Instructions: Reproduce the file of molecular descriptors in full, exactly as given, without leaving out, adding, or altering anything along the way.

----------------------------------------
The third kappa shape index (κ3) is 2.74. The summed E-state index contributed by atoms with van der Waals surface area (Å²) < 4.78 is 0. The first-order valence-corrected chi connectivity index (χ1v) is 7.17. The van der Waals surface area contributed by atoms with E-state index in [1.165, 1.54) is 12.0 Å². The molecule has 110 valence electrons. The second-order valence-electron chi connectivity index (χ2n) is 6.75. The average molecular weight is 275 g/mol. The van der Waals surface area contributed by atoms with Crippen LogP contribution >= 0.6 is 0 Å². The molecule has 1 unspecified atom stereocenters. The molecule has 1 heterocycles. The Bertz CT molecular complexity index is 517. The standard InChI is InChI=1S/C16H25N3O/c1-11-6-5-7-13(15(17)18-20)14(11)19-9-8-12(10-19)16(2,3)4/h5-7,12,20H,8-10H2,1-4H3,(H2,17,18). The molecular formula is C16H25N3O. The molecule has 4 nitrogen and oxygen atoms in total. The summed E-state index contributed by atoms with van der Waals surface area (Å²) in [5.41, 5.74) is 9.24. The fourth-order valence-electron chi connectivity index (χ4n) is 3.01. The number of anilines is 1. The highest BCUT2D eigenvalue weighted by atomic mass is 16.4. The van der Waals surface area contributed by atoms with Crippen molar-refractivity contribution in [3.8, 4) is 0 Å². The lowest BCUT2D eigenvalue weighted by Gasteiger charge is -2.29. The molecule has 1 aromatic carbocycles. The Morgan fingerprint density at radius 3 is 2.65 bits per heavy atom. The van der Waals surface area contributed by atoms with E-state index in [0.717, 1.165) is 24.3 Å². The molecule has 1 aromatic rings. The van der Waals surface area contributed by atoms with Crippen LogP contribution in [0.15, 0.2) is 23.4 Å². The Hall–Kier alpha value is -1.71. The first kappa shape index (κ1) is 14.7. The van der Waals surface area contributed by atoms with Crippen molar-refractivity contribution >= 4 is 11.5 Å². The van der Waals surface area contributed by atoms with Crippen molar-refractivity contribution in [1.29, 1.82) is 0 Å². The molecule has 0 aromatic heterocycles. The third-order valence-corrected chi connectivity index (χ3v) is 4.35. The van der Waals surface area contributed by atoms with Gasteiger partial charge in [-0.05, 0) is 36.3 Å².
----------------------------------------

The third kappa shape index (κ3) is 2.74. The summed E-state index contributed by atoms with van der Waals surface area (Å²) < 4.78 is 0. The first-order valence-corrected chi connectivity index (χ1v) is 7.17. The van der Waals surface area contributed by atoms with E-state index in [1.165, 1.54) is 12.0 Å². The molecule has 110 valence electrons. The second-order valence-electron chi connectivity index (χ2n) is 6.75. The average molecular weight is 275 g/mol. The van der Waals surface area contributed by atoms with Crippen LogP contribution >= 0.6 is 0 Å². The molecule has 1 unspecified atom stereocenters. The molecule has 1 heterocycles. The Bertz CT molecular complexity index is 517. The standard InChI is InChI=1S/C16H25N3O/c1-11-6-5-7-13(15(17)18-20)14(11)19-9-8-12(10-19)16(2,3)4/h5-7,12,20H,8-10H2,1-4H3,(H2,17,18). The molecular formula is C16H25N3O. The molecule has 4 nitrogen and oxygen atoms in total. The summed E-state index contributed by atoms with van der Waals surface area (Å²) in [5.41, 5.74) is 9.24. The fourth-order valence-electron chi connectivity index (χ4n) is 3.01. The number of anilines is 1. The highest BCUT2D eigenvalue weighted by atomic mass is 16.4. The van der Waals surface area contributed by atoms with Crippen molar-refractivity contribution in [3.8, 4) is 0 Å². The lowest BCUT2D eigenvalue weighted by Gasteiger charge is -2.29. The molecule has 1 aromatic carbocycles. The Morgan fingerprint density at radius 3 is 2.65 bits per heavy atom. The van der Waals surface area contributed by atoms with E-state index in [0.717, 1.165) is 24.3 Å². The molecule has 1 aromatic rings. The van der Waals surface area contributed by atoms with Crippen LogP contribution in [0.15, 0.2) is 23.4 Å². The Hall–Kier alpha value is -1.71. The first kappa shape index (κ1) is 14.7. The van der Waals surface area contributed by atoms with Crippen molar-refractivity contribution >= 4 is 11.5 Å². The van der Waals surface area contributed by atoms with Crippen molar-refractivity contribution in [1.29, 1.82) is 0 Å². The molecule has 0 aromatic heterocycles. The third-order valence-corrected chi connectivity index (χ3v) is 4.35. The van der Waals surface area contributed by atoms with Gasteiger partial charge in [-0.05, 0) is 36.3 Å².